“More than two million pet lovers visit our stores every year. We recognized that we can provide a significantly positive effect on local pet communities by working with adoption agencies to help them find homes for their pets,” said John Jules, President and CEO. “We chose to stop selling puppies and turn our focus on the new adoption program. This decision allows us to create the welcoming space within our stores needed for adoption agencies and customers to connect.”
Dedicated Area In Store For Adoption
Each store will have a dedicated area for adoption organizations to hand out brochures/pamphlets, handle adoption applications, and show photos of adoptable pets. Stores that can accommodate it will have kennel space reserved for shelter pets. The company is reaching out to a long list of groups that it hopes will take advantage of and benefit from this program.
Store Applauded For Doing The Right Thing
“We applaud what PJ’s Pets and Pets Unlimited are doing in giving up puppy sales to help organizations like ours find homes for more pets,” said Kristin Williams, Executive Director of the Nova Scotia SPCA. “Far too many animals are without a home, but this program will help to alleviate the burden and add vital capacity to our network of Branches. Collaboration is critical to resolving welfare issues and saving more lives and this is a remarkable example of what can be achieved by working together”.
Pets Unlimited had stopped selling puppies in all of its stores earlier this year, while PJ’s Pets will wind down sales by September 1st. Between now and October 1st, PJ’s will be working with their private kennels to help find adoptive homes for their breeding dogs and any remaining puppies. The companies are making every effort to minimize job losses in the transition.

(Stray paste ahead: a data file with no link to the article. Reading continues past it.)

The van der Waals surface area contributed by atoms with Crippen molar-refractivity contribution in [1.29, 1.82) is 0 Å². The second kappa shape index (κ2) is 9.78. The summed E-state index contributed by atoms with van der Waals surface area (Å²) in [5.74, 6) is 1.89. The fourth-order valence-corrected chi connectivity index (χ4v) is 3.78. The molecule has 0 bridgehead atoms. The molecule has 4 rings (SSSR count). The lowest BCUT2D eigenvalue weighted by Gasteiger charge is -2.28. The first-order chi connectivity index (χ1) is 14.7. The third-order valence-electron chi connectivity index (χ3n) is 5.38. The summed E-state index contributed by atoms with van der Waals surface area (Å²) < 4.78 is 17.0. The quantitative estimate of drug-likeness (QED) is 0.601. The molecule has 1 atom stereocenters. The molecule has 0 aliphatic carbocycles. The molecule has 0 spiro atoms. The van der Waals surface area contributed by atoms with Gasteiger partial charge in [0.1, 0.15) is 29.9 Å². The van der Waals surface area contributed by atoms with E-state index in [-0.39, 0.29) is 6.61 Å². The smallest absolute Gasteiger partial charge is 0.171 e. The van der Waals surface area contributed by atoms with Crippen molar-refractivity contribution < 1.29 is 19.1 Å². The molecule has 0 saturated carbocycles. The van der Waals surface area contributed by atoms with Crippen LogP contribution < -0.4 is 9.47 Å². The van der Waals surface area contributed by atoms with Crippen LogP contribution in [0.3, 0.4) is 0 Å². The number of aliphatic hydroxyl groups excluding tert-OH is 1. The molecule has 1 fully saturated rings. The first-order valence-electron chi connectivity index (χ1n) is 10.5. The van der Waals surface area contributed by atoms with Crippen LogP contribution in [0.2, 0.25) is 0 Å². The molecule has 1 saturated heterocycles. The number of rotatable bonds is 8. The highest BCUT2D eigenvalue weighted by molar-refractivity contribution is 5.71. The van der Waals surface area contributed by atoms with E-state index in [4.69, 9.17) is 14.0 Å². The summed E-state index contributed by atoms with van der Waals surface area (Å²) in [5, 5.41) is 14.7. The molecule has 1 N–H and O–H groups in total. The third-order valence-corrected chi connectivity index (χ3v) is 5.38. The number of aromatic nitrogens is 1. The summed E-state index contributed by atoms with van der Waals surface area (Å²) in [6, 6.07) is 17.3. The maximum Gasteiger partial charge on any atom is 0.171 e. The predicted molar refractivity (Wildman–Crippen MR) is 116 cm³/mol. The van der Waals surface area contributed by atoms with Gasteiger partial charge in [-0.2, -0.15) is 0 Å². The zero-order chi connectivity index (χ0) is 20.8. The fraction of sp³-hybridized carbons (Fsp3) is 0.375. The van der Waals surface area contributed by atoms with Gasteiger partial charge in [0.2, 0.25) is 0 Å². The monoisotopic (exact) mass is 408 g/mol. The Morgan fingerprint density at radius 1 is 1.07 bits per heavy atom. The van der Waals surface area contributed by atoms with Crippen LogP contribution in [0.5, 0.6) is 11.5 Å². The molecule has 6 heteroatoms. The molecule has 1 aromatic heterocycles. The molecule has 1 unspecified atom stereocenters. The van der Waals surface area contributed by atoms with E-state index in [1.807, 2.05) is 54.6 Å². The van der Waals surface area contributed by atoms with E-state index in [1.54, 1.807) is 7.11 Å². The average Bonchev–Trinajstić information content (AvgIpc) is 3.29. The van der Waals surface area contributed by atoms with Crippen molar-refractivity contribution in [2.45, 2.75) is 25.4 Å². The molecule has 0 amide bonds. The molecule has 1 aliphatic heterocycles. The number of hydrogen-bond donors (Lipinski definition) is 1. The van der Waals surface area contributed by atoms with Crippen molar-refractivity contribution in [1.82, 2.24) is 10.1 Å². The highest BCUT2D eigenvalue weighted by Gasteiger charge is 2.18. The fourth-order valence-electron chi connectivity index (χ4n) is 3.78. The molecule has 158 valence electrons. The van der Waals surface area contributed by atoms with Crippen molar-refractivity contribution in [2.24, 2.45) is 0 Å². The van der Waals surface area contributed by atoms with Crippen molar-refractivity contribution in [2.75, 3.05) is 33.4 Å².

There are an astounding number of dog breeds out there, some recognized by the AKC, some bred for their cute looks, and others that fall into the most popular category like Golden Retrievers, Jack Russell Terriers, Bulldogs, or Labrador Retrievers. In addition to all of the many you may be able to name off the top of your head, there are others that you’ve probably never heard of.
Not all of these breeds are rare, but the Azawakh Hound is. Originating in Africa, the Azawakh is distinguishable by its long legs, thin body, and very short coat of fur. Ranging from 33-55 pounds, these dogs make avid hunting dogs, protectors, or companions, and they are exceptionally fast.
The next breed of dog you’ve probably never heard of is the Beauceron, a French herding breed that is noted as one of the breeds used to create the Doberman Pinscher. The Beauceron is a large and athletic, highly intelligent and obedient, with an eagerness to please. Weighing in at up to 110 pounds, this breed is generally healthy and typically lives 10-12 years.
Cao Da Serra De Aires
The Cao Da Serra De Aires, also known as the Portuguese Sheepdog, is a herding dog that fits into the medium size category. Being above-average in intelligence, they learn quickly and are very loyal when bonded with its owners. Even though they only weigh between 22-40 pounds, the Cao Da Serra De Aires should in not well suited to apartment life, but will do rather well in an atmosphere with space to run and exercise.
The next dog breed on the list is Erdelyi Kopo, which also goes by the name Transylvanian Hound. Extremely rare in the United States, this breed is commonly found in Romania, and is used primarily for hunting. The Transylvania Hound is loyal and very protective of family members. This rare breed is also extremely smart.
The Kooikerhondje or Kooiker Hound is a small Spaniel-like breed with a unique feature; their coat is waterproof. Cheerful and well-behaved are good words to describe their temperament, and may even appear shy at first with strangers. Fitting into the medium sized category with a weight ranging from 30-40 pounds, these dogs need plenty of exercise.
Don’t worry if you’ve never heard of any of these dog breeds, I never did either! Know of any other rare and unique dog breeds?